Bad Math, Pepsi Points, and the Greatest Plane Non-Crash Ever | WIRED



Sticking with the law-school-case-come-to-life theme, another recent story published by Undark, the non-profit digital magazine “exploring the intersection of science and society,” tells the behind-the-scenes tale of one of the most influential Supreme Court cases of all-time. Lawyers and law students alike know the name Daubert (pronounced DAW-burt), as it is the recognized shorthand for the standard by which judges must assess scientific evidence for admissibility. The name comes from the plaintiffs in the Daubert v. Merrell Dow Pharmaceuticals, a toxic tort case alleging that the company’s drug Bendectin, used to treat nausea in pregnant women, caused birth defects. For practicing attorneys, the details of the underlying case have likely been long forgotten; for law students, the case’s procedural history in casebooks never go into the human drama like this article does.  The story begins with a narrative reconstruction of Jason Daubert’s birth, complete with the surprise revelation of a missing forearm bone and three missing fingers. It’s heartbreaking, made even more so by Joyce Daubert’s striking honesty in her fear and revulsion: “‘I felt responsible,’ Joyce said. ‘Because I carried that baby. It was horrible. I just didn’t know if I had what it would take to raise a deformed child.’ For a brief time, Joyce said, she contemplated suicide.”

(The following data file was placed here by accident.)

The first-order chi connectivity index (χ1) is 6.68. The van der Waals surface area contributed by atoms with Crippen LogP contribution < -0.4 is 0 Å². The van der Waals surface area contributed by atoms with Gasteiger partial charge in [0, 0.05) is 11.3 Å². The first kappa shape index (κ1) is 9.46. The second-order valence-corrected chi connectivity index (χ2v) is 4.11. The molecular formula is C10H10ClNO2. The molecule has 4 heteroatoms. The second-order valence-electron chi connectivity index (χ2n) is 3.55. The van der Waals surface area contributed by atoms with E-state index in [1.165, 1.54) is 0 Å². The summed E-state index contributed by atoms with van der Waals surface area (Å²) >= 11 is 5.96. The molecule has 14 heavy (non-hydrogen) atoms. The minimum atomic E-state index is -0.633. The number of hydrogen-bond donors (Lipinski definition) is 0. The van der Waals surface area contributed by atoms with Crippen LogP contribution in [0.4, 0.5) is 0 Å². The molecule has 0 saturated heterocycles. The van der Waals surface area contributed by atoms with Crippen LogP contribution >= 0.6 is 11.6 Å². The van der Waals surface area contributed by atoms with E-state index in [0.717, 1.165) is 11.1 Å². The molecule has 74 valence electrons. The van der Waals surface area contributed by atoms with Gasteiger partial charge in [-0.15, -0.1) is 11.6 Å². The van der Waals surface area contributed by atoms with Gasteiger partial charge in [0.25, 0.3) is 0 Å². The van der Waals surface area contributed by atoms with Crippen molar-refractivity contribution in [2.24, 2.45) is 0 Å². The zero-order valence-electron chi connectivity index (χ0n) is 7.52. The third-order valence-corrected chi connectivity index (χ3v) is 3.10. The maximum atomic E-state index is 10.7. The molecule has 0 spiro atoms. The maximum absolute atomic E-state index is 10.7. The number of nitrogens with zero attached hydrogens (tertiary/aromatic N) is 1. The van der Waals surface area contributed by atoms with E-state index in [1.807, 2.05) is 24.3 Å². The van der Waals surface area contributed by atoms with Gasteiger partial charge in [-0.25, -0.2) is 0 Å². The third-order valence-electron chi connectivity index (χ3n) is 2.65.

For all of us, it’s a great piece of contextual journalism, which tackles not only the legal standards but also the medical science as well as telling a deeply human profile of a determined mother and her son. It’s a long story, but author Peter Smith never lingers in the weeds too long; just when you may be tiring of dry, technical medical jargon or legalese, he reminds you of the underlying narrative. And it’s a complicated one. It’s hard to know how to feel about the outcome. The standard it created sounds imminently reasonable, but it also empowers judges to act as amateur scientists—is that a good thing or not? The article wrestles with that question. The human element of the Dauberts only reinforces that ambivalence: After winning at the Supreme Court and elucidating a new standard for all courts to follow, the new standard was applied against them by the lower court, and they never got their trial against Merrell Dow. Was that the right outcome, and does the answer change when one considers the reality that the standard is applied more harshly in civil cases than criminal ones?

Questions like these, and more, are explored in the article, and they represent the thing I so loved about law school — the gray area between the black and white, the unanswerable. But that love didn’t carry over to the actual practice of the law, when real, live humans like the Dauberts are no mere abstractions from a dusty law textbook but your clients. I commend the often unrecognized plaintiffs whose names will never become as common in the legal world as the Dauberts, trying to see justice done by fighting to be heard. I commend my lawyer colleagues who practice diligently in the face of such moral discomfort and remember the humanity of their clients. And I commend those journalists like Smith trying to close the gap between dry facts and stuffy standards and flesh and blood characters. Read it here:

For Science in the Courts, the Daubert Name Looms Large